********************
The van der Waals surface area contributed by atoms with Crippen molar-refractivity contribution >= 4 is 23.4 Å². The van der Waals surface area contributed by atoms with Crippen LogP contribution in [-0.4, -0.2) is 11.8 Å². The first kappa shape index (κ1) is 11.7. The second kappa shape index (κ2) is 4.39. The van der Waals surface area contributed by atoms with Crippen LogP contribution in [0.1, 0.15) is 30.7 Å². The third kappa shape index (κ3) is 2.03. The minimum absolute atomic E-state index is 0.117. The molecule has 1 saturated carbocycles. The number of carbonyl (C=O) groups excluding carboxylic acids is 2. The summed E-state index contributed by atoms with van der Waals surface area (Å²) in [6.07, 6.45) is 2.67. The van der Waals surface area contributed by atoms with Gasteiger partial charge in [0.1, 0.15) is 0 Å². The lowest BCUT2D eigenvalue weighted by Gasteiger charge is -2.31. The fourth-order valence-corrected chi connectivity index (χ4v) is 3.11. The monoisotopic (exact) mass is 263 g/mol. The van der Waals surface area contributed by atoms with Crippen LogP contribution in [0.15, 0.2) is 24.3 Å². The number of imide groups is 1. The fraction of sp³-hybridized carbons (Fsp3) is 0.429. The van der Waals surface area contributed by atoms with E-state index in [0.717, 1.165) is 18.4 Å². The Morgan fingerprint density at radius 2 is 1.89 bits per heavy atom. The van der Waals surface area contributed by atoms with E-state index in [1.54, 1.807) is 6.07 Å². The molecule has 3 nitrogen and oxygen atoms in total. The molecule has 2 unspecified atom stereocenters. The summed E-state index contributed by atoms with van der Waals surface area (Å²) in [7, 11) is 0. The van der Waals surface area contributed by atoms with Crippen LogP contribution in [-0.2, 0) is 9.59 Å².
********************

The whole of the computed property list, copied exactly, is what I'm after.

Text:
The van der Waals surface area contributed by atoms with Crippen molar-refractivity contribution >= 4 is 23.4 Å². The van der Waals surface area contributed by atoms with Crippen LogP contribution in [-0.4, -0.2) is 11.8 Å². The first kappa shape index (κ1) is 11.7. The second kappa shape index (κ2) is 4.39. The van der Waals surface area contributed by atoms with Crippen LogP contribution in [0.1, 0.15) is 30.7 Å². The third kappa shape index (κ3) is 2.03. The minimum absolute atomic E-state index is 0.117. The molecule has 1 saturated carbocycles. The number of carbonyl (C=O) groups excluding carboxylic acids is 2. The summed E-state index contributed by atoms with van der Waals surface area (Å²) in [6.07, 6.45) is 2.67. The van der Waals surface area contributed by atoms with Gasteiger partial charge in [0.1, 0.15) is 0 Å². The lowest BCUT2D eigenvalue weighted by Gasteiger charge is -2.31. The fourth-order valence-corrected chi connectivity index (χ4v) is 3.11. The monoisotopic (exact) mass is 263 g/mol. The van der Waals surface area contributed by atoms with Crippen LogP contribution in [0.15, 0.2) is 24.3 Å². The number of imide groups is 1. The fraction of sp³-hybridized carbons (Fsp3) is 0.429. The van der Waals surface area contributed by atoms with E-state index in [0.717, 1.165) is 18.4 Å². The Morgan fingerprint density at radius 2 is 1.89 bits per heavy atom. The van der Waals surface area contributed by atoms with E-state index in [1.54, 1.807) is 6.07 Å². The molecule has 3 nitrogen and oxygen atoms in total. The molecule has 2 unspecified atom stereocenters. The summed E-state index contributed by atoms with van der Waals surface area (Å²) in [7, 11) is 0. The van der Waals surface area contributed by atoms with Crippen LogP contribution in [-0.2, 0) is 9.59 Å².